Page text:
Wednesday, April 13, 2005

a review of Memory and Identity by John Traffas

A very ill John Paul II saw fit to bring out his last book mere weeks before he died, Memory and Identity. Conversations at the Dawn of a Millennium is the re-working of discussions the Pope had with two Polish philosophers in 1993. On display in the book is the Holy Father's prowess in discussing most important questions with philosophical, theological, historical and literary finesse. Since the book is the product of John Paul the cultured European man, not formal teaching by the Vicar of Christ, it has no binding doctrinal character. However, Memory and Identity invites the reader to ponder the depths of the Christian faith under the guidance of one of the principal architects of the Vatican II Church and a major protagonist in contemporary history.

Worldly commentators often acknowledge John Paul's pluck in surviving Nazism and helping to overcome Communism in Europe. However, they usually view the Holy Father as just another political actor among many. While the challenge of twentieth century totalitarianism is the jumping-offpoint for Memory and Identity, the book is actually a sustained meditation upon salvation history generally. As such, this topic occasions some of the Pope's most striking suggestions.

Pope John Paul was not just a Pole who was proud of his country the way any citizen might be. Instead, he found Polish history to have profound significance for all of Europe and, thereby, for the whole world. And he didn't merely ascribe a general importance to his being a Polish cardinal who became the successor of Peter. When John Paul meditated on providence, he thought with the greatest specificity. One might summarize the Pope's argument in Memory and Identity with a series of theses.

1) The twentieth century saw several abominations: Nazism; communism; and, in democratic societies, a shallow conception of freedom that authorizes even abortion (p. 11).

2) The evil that was nazism and communism was overcome, limited, in Europe by a greater good. "The limit imposed upon evil by divine good has entered human history, especially the history of Europe, through the work of Christ" (p. 15).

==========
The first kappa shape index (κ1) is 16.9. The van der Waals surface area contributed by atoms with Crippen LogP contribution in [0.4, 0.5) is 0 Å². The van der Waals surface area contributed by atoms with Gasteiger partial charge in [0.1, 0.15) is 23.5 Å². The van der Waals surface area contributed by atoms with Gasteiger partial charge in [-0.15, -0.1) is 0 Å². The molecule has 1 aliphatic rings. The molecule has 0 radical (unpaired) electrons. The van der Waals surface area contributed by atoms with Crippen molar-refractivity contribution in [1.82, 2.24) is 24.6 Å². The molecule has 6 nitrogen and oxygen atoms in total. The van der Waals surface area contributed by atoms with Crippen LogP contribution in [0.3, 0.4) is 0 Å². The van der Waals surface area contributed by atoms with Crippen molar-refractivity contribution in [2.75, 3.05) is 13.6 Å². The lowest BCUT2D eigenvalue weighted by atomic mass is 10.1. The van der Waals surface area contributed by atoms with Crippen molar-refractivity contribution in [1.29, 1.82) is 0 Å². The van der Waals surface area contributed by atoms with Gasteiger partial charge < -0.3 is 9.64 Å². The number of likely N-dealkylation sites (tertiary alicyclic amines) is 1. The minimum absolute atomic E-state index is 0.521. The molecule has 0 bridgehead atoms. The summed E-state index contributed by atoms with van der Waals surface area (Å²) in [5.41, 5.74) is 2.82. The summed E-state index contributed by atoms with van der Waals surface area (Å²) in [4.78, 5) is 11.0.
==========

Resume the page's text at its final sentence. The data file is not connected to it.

3) The truth of man's redemption through Christ's death and resurrection isn't just a fact frozen in time 2,000 years ago. "The entire twentieth century was marked by a singular intervention of God, the Father who is'rich in mercy'--dives in misericordia (Eph 2:4)" (p. 50).

4) In His wisdom, God used the Polish nation in two ways in the twentieth century to manifest his merciful will. First, through the private revelations to Sister Faustina Kowalska about the Divine Mercy, Christ taught that "'Evil does not have the last word!' The Paschal Mystery confirms that good is ultimately victorious, that life conquers death andthat love triumphs over hate" (p. 55). Second, the resistance to Communism of the Church in Poland, through sacrificial suffering rather than the resort to force, was successful and "seems to me to have a universal value" (p. 55).

5) In a further "scandal of particularity," the Holy Spirit installed a Polish cardinal as leader of the Catholic Church. And when evil manifested itself in the attempted assassination of Pope John Paul in 1981 (May 13, the feast of Our Lady of Fatima) by the Turk Mehmet AliAgca--who "knew how to shoot, and he certainly shot to kill"--"it was as if someone was guiding and deflecting that bullet" (p. 159).

6) Even the Pope's suffering and near death were not simply evil. "Thereis no evil from which God cannot draw forth a greater good" (p. 167).

In Memory and Identity Pope John Paul didn't hold himself up as the vehicle through which God has drawn great good from evil. We may make that inference by recognizing in him a pre-eminent example of one upon whom evil was visited "so as to awaken our love, our self-gift ingenerous and disinterested service to those visited by suffering" (p.168). The self-gift of John Paul--as vigorous world traveler or speechless teacher--was a providential confirmation that gloria Dei vivens homo--the glory of God is man fully alive (p. 25).

John Traffas holds a M.A. in Theology from the University of Dallas (UD) and his master's thesis was on Fr. John Courtney Murray. He studied along side a fellow student and friend at UD by the name of Michael Waldstein who is now the President of the International Theological Institute for Studies on Marriage and Family in Gaming, Austria.
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